North American Indigenous Peoples’ Resilience

AMST-A 399 — Fall 2021 — Themester

ED 2101
Days and Times
MW 4:00 PM–5:15 PM
Course Description

This course will focus on North American Indigenous peoples’ resilience defined broadly and in accordance with the Center for American Indian Resilience as individual and collective positive response to adversity and risk. From this definition, the course will build on the central concepts of individual and collective North American Indigenous peoples’ resiliency, which Nick Tilsen (Oglala Lakota), former director of the Thunder Valley Community Development Corporation on Pine Ridge Reservation in South Dakota, summarized as:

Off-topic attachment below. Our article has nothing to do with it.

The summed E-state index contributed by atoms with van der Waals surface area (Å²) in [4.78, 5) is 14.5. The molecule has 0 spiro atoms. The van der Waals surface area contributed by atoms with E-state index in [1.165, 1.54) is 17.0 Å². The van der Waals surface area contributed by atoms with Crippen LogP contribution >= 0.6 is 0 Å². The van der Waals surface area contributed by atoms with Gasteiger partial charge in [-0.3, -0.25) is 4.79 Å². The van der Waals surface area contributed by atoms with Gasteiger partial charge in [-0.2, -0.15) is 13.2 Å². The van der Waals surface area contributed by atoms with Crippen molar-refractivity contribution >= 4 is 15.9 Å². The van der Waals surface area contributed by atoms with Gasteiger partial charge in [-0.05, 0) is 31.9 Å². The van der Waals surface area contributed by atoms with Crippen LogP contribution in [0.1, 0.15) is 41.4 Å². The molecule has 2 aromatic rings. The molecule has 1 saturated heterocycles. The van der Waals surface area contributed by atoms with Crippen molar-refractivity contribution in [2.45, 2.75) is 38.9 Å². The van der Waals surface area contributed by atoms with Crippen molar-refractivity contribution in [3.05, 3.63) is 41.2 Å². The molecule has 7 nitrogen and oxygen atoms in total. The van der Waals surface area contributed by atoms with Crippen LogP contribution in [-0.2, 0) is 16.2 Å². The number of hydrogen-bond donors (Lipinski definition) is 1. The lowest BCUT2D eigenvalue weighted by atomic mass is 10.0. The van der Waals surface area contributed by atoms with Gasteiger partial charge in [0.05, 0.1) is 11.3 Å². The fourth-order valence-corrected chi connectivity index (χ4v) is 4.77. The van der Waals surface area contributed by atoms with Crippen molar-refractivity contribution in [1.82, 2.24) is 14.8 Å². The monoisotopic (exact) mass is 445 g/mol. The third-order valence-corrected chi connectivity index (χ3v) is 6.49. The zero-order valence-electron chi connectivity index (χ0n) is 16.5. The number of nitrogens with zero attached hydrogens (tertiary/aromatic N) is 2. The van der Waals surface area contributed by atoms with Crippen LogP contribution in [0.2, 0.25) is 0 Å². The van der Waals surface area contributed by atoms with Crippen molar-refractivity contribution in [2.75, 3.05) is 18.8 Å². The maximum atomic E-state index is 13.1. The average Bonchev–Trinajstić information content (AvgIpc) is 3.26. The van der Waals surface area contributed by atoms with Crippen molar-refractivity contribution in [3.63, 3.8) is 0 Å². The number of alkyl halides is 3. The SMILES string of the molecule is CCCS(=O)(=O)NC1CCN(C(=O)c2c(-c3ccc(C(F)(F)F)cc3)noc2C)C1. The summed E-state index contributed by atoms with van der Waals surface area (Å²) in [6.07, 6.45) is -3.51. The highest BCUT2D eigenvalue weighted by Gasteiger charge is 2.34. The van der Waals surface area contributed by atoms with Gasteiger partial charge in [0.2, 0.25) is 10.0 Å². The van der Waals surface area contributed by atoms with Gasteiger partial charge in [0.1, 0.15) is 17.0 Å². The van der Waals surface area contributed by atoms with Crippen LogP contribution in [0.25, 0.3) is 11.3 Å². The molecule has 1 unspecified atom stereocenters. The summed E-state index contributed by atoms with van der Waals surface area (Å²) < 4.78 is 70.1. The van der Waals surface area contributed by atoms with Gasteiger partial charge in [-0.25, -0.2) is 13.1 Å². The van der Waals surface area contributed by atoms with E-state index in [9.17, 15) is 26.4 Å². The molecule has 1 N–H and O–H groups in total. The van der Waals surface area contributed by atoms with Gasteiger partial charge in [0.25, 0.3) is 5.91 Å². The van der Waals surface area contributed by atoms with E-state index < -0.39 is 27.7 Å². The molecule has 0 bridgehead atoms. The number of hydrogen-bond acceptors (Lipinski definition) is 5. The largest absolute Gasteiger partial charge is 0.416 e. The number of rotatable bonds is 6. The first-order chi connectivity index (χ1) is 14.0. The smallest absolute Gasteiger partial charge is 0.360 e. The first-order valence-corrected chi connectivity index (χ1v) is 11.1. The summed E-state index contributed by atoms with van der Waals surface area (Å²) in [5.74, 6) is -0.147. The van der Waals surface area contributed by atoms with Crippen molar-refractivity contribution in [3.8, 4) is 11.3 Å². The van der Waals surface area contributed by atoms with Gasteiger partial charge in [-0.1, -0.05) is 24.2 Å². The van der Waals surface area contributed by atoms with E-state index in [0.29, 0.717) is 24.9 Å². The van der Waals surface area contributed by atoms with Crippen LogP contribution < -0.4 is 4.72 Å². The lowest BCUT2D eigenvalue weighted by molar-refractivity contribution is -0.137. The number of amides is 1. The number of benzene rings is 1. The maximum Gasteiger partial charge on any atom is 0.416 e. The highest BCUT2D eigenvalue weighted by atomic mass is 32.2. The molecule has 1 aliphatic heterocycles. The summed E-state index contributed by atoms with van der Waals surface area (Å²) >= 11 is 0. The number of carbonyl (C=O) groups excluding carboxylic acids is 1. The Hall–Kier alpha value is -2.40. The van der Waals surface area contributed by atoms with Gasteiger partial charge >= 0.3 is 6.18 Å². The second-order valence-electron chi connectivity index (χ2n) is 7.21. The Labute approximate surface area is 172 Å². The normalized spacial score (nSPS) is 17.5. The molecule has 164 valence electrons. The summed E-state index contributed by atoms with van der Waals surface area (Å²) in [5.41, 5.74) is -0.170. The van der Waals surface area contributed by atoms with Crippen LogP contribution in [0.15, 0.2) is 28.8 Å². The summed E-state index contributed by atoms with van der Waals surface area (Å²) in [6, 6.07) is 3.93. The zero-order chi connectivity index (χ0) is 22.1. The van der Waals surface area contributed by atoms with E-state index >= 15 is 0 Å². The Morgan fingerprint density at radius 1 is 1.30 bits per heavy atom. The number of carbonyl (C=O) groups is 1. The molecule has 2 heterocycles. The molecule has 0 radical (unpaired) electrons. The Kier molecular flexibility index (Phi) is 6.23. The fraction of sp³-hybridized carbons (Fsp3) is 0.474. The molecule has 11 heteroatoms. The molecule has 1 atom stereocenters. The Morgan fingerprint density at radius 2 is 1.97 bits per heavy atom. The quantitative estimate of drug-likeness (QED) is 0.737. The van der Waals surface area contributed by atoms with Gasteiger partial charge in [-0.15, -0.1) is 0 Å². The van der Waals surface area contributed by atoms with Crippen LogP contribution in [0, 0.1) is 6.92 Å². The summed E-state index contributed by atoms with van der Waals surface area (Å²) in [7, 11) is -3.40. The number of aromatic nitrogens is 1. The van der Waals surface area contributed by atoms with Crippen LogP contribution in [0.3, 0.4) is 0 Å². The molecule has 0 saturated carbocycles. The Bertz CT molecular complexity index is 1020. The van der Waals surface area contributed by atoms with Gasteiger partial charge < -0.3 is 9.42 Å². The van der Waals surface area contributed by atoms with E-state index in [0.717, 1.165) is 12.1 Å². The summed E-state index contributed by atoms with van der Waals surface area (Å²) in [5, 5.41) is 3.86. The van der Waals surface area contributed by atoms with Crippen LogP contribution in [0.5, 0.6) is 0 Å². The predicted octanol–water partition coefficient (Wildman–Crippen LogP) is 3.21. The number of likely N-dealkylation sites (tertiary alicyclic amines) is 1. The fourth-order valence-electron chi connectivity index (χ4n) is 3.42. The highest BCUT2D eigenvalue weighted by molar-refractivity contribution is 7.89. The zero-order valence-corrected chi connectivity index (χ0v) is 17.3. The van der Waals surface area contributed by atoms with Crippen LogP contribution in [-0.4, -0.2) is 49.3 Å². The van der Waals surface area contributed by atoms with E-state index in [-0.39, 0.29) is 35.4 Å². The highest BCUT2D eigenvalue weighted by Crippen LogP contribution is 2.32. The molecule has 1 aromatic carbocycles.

• Social Connectedness: Building strong connections within a community through frequent and quality interactions leading to a positive impact on health.
  • Pro Social Attitudes and Behaviors: The desire to help those in need, to make contributions to one’s community, and to develop respectful and caring relationships among peers.
  • Leadership: Must be shared, comprise a diverse group, responsive and representative of all.
  • Resources: Availability: It is easy to get access, Accessibility: Everyone has access. Quality: Degree of excellence
  • Infrastructure: Essential needs met within the community: quality education, safe environment, etc.
  • Stable economy: Shopping within the local economy to provide jobs, and increase growth rate.

Instructor: Dr. April Sievert and Dr. Richard Henne-Ochoa